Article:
What we’re reading at Flatiron Investors…
Paul Graham of Y Combinator writes a very touching, philosophical post about ‘pruning bullshit’ from your life. Some bullshit is forced on you, but other bullshit you opt in to. For example,
But while some amount of bullshit is inevitably forced on you, the bullshit that sneaks into your life by tricking you is no one’s fault but your own. And yet the bullshit you choose may be harder to eliminate than the bullshit that’s forced on you. Things that lure you into wasting your time on them have to be really good at tricking you. An example that will be familiar to a lot of people is arguing online. When someone contradicts you, they’re in a sense attacking you. Sometimes pretty overtly. Your instinct when attacked is to defend yourself. But like a lot of instincts, this one wasn’t designed for the world we now live in. Counterintuitive as it feels, it’s better most of the time not to defend yourself. Otherwise these people are literally taking your life.
Lumoid CEO Aarthi Ramamurthy discusses the biggest lessons she’s learned in founding her company and how to tackle self doubt.
Jason Goldberg discusses the reason VC’s will not invest in e-commerce companies. Hint: Amazon.
VersionOne VC discusses different types of data strategy. Building a company with publicly available data is no longer defensible because algorithms have become a commodity. This post argues that there are four main unique types of data: accessible public data, raw public data, proprietary user data, and exclusive user data. Here’s an example they discuss about how Google successfully used data:
The first example is Google. Google started with publicly available data (type 2), but as they developed their product, they had access to exclusive user data (type 4). They used to data to refine and personalize a user’s search results to create a vastly superior product. They became the de facto search product. And, as more people use the product, they get more user data –further strengthening their moat.
Google was able to build their initial product with publicly available data, since no one else was aggressively pursuing the same space at the time. They then built a daily use case product that throws off tons of exclusive data to fuel their growth.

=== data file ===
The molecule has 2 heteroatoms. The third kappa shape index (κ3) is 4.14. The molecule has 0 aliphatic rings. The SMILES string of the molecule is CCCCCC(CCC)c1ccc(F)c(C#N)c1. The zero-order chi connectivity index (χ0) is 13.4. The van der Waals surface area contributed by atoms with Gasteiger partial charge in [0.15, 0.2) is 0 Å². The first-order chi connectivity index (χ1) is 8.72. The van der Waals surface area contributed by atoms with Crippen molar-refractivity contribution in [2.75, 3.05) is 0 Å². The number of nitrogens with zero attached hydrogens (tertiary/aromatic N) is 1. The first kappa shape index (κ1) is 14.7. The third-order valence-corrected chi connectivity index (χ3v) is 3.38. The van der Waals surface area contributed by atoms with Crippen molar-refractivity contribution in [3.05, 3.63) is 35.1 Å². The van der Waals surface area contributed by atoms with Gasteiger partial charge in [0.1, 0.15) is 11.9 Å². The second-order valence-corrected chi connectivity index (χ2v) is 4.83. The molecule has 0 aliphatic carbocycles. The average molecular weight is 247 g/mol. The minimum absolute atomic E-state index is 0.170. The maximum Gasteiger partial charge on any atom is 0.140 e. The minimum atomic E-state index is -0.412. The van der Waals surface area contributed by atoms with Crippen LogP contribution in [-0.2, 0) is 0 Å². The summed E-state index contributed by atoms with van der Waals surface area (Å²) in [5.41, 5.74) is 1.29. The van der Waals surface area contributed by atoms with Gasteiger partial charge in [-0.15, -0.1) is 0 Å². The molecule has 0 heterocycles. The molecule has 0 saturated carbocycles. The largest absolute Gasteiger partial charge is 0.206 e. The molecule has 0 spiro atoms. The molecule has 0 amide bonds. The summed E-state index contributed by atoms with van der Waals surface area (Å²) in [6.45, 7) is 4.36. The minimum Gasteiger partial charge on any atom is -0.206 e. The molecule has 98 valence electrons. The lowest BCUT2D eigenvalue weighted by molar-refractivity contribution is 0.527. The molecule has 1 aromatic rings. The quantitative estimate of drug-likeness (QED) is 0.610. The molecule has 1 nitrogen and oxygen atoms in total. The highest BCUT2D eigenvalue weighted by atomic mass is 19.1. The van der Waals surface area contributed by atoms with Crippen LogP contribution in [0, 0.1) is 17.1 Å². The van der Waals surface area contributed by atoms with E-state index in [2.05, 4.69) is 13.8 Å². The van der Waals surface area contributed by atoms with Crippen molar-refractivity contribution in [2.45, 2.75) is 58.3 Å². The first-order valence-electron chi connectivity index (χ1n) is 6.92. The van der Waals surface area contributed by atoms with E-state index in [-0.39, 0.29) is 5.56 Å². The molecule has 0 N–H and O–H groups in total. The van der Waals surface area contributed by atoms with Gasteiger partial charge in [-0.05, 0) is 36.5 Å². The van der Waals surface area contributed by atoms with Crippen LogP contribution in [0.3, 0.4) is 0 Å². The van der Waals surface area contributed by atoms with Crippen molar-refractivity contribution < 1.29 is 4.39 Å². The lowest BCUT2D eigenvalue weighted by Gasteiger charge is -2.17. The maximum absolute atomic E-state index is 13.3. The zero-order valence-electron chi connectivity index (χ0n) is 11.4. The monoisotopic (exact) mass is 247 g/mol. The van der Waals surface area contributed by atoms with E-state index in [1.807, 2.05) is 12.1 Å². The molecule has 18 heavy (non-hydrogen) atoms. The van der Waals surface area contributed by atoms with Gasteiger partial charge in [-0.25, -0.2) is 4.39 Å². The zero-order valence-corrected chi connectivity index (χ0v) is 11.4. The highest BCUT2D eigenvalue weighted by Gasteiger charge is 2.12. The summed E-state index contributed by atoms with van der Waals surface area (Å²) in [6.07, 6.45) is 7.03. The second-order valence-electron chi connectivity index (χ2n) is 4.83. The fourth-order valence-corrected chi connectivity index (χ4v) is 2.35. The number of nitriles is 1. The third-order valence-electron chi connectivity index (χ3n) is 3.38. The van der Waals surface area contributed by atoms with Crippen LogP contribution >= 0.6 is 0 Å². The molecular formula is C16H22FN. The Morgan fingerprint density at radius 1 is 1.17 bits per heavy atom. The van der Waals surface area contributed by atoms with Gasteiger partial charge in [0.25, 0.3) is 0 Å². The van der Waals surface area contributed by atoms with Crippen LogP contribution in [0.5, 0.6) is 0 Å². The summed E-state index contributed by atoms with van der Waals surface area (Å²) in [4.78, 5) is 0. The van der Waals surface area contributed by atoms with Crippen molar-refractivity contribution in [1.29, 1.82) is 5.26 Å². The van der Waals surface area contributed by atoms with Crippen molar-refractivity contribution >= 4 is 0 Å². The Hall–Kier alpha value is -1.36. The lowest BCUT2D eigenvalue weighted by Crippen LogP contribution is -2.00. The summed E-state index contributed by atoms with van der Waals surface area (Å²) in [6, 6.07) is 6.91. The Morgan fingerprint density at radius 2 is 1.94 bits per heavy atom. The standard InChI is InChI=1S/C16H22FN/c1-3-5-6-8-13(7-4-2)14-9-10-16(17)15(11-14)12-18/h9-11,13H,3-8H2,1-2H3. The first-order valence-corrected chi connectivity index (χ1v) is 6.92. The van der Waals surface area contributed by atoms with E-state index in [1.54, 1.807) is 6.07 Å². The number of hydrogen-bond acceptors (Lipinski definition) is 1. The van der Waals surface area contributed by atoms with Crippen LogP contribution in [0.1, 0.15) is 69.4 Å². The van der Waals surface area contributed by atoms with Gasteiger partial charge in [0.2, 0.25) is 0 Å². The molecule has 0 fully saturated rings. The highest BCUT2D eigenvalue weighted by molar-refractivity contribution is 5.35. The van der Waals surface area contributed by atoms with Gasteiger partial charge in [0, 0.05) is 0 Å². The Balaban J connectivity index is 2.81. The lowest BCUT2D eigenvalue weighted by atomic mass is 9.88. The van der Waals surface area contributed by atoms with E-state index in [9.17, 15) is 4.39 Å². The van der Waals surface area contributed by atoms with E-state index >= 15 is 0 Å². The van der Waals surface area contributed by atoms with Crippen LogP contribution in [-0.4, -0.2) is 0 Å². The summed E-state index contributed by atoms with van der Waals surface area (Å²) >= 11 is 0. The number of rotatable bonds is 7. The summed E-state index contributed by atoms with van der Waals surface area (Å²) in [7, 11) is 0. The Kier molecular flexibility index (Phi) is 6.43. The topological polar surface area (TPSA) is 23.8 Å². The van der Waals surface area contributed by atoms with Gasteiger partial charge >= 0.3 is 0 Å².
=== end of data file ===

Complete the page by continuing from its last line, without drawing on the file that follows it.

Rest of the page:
Elizabeth Clarkson talks about the future of venture. She highlights the importance of new types of fund managers.
In 2010, 52 of the 176 funds raised in the United States were first-time funds. By 2015, 79 first-time venture funds were raised out of 235, with the five-year high hitting in 2014 of 106 first-time funds out of a total of 271 funds. Along with these new funds came new approaches to investing, and virtually overnight, a range of individuals — from entrepreneurs and journalists to athletes and celebrities — became venture capitalists for the first time or started trying new partnerships.
Jerry Neumann writes about two types of venture capital strategies:
(1) have a reputation of being the go-to investor in a certain type of company so you get first shot at investing in companies that are more likely to be unicorns; and (2) invest in enough companies that you have a decent probability of being an investor in the next unicorn.
So you try to invest in unicorns. The easy way to do this is to have the expertise, the network, and the reputation to be the one the founder chooses after it’s already obvious that they have a shot at the gold ring. It’s like betting on the sure thing but getting reasonable odds. In these cases the founders have their pick of VCs and they often pick the VCs who have backed unicorns before. Everyone believes in the hot hand. That’s why you see aggressive newer VC firms paying high prices to get into the late rounds of rocketship companies: once the unicorn goes platinum, you get to tell people you were an investor. No one asks if you made 2x or 200x. I’ve seen venture firms showing companies on their portfolio page when they bought the stock after the IPO1.
The Uber Effect is crushing the taxi medallion market, previously one of the best performing assets in America. CB Insights looks at the data of Publicly traded company Medallion Financial Corp to show the correlation between Uber’s rise and this company’s loss of market cap.
Adam from Boost VC discusses why he believes predictions about Bitcoin’s death are exaggerated.
MoveWith raises $3 million from Forerunner Ventures to become a marketplace for workout instructors. Jawbone raises a $165 million down round at half its last valuation. The WSJ reports on DoorDash’s struggle to raise money at a valuation of $1 billion.
What we’re listening to:
The 20 Minute VC talks to David Tisch of Box Group about consumer mobile, how the skill of pattern recognition helps him as a VC, and his involvement in Spring.
Max Levchin, Affirm CEO, discusses trends in fintech and his own path to becoming CEO.
a16z Podcast: Good Bubbles, Bad Bubbles — and Where Unicorns Come from
Venture Studio speaks with Huoy Ming Yeh, the co-founder and managing partner of CSC Upshot Ventures: